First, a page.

26 March 2013

England should take plenty of positives from tricky New Zealand series

Photograph from Wikipedia Commons
Colin Cowdrey, Michael Atherton, Ricky Ponting, Shivnarine Chanderpaul, Paul Collingwood. Add Matt Prior to the list of batsmen who have all stood in the face of extreme adversity to see their teams to unlikely draws. Today was a day that saw England muster all the fight and desire in the world to hang on against a determined New Zealand side. 

While Prior's innings was magnificent, Ian Bell set the tone with a near six-hour vigil reminiscent of Collingwood at Cardiff in 2009. 

Today was an excellent day for England as very few thought, at 90-4 and with an inexperienced middle order, that they stood much of a chance of saving the series. 

What resulted was a day of thrilling Test match action that made many watching at home wish that they were filling up an empty-looking Eden Park.

The Kiwis did not have their share of luck, although they did waste a couple of good chances just before the lunch interval. The bails not coming off despite the ball hitting the stumps twice, after it had ricocheted off Prior's throat, was a sign that this was to be the away team's day. 

Even though Alastair Cook's side produced the great escape needed to draw the series 0-0 and stay at number 2 in the world rankings, they have come in for a lot of unfair criticism. 

Some pundits and former players have suggested that England make a lot of changes to various aspects of their set-up including preparation, team selection and even back-room staff. 

Most of this is complete nonsense being said by old players jealous of the current side's high standing in Test cricket. 

England have an excellent side, and at the moment a very settled one, with the only spot up for grabs the number six spot in the batting line-up. However Joe Root showed plenty of character in the final match and he deserves to start the First Test in May as very much part of the team. Jonny Bairstow was hung out to dry a little bit after only playing one first-class innings in six months and a couple of games with The Lions might have helped him.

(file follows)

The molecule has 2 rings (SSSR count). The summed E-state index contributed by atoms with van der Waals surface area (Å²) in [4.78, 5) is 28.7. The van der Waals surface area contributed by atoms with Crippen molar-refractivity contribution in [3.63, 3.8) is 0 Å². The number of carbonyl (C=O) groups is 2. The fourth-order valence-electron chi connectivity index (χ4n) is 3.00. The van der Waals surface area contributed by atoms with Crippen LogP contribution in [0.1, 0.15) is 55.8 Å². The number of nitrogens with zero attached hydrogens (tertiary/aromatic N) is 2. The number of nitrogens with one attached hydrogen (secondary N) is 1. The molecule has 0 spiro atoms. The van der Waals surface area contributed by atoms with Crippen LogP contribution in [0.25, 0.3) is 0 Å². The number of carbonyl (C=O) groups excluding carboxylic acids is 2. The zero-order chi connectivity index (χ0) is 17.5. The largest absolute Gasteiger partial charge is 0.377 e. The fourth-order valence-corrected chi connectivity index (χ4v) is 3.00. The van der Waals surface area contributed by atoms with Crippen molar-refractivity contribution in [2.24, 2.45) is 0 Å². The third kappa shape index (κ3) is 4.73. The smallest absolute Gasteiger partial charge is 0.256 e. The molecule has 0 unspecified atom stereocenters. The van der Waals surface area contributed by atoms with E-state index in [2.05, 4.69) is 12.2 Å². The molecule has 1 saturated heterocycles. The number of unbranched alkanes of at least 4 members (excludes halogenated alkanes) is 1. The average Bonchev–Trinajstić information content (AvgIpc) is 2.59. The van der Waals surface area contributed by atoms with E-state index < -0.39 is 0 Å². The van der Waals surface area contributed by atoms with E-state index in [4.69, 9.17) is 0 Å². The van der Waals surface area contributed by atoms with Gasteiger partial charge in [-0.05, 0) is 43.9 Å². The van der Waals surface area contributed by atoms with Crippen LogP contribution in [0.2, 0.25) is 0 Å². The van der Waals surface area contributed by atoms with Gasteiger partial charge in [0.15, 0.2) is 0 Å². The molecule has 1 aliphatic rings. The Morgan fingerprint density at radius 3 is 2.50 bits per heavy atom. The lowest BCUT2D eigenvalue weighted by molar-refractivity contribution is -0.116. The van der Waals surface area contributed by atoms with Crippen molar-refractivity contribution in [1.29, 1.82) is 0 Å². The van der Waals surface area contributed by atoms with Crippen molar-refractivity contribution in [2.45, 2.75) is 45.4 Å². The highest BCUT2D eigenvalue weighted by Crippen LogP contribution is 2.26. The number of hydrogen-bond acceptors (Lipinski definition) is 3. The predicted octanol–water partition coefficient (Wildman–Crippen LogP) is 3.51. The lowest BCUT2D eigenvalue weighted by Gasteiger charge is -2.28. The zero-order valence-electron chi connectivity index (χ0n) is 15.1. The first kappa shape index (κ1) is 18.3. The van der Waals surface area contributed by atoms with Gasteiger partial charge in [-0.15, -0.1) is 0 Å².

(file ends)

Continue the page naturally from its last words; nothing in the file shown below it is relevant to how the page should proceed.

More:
The fast bowling trio all looked in decent enough form after a tough winter, and going into a busy summer, on really flat pitches that offered hardly any assistance. Stuart Broad's pace was back up to nippy speed and he quashed any doubts that surrounded him during the India series, one that ultimately ended in injury. 

Monty Panesar was offered no help from the pitches as the New Zealand batsmen tucked into him with regular ease. However overall the rather dopy left-arm spinner has had a good summer and Graeme Swann will come back in for The Ashes. 

Monty's Bale-esque dive:                                                                                                                                   

On a different note, the pre-Test warm-up matches were not poorly prepared, England just did not have an option but to play only one first-class warm-up match because of the timings of the One Day Internationals. 

Nick Compton's back-to-back centuries all but confirmed his Ashes spot at the top of the order and Jonathan Trott showed his dependable attributes in abundance. 

There is no doubt that England were not at their best in this series, but that was down to a number of reasons, one being the quality of their opponents. New Zealand made wholesale changes to the side that was drubbed by South Africa and it paid off, McCullum's captaincy a massive plus. 

Andy Flower's England team will take great heart from this heroic effort on the final day, and although they need to improve in a couple of areas, they will head into a very important summer of cricket full of confidence.

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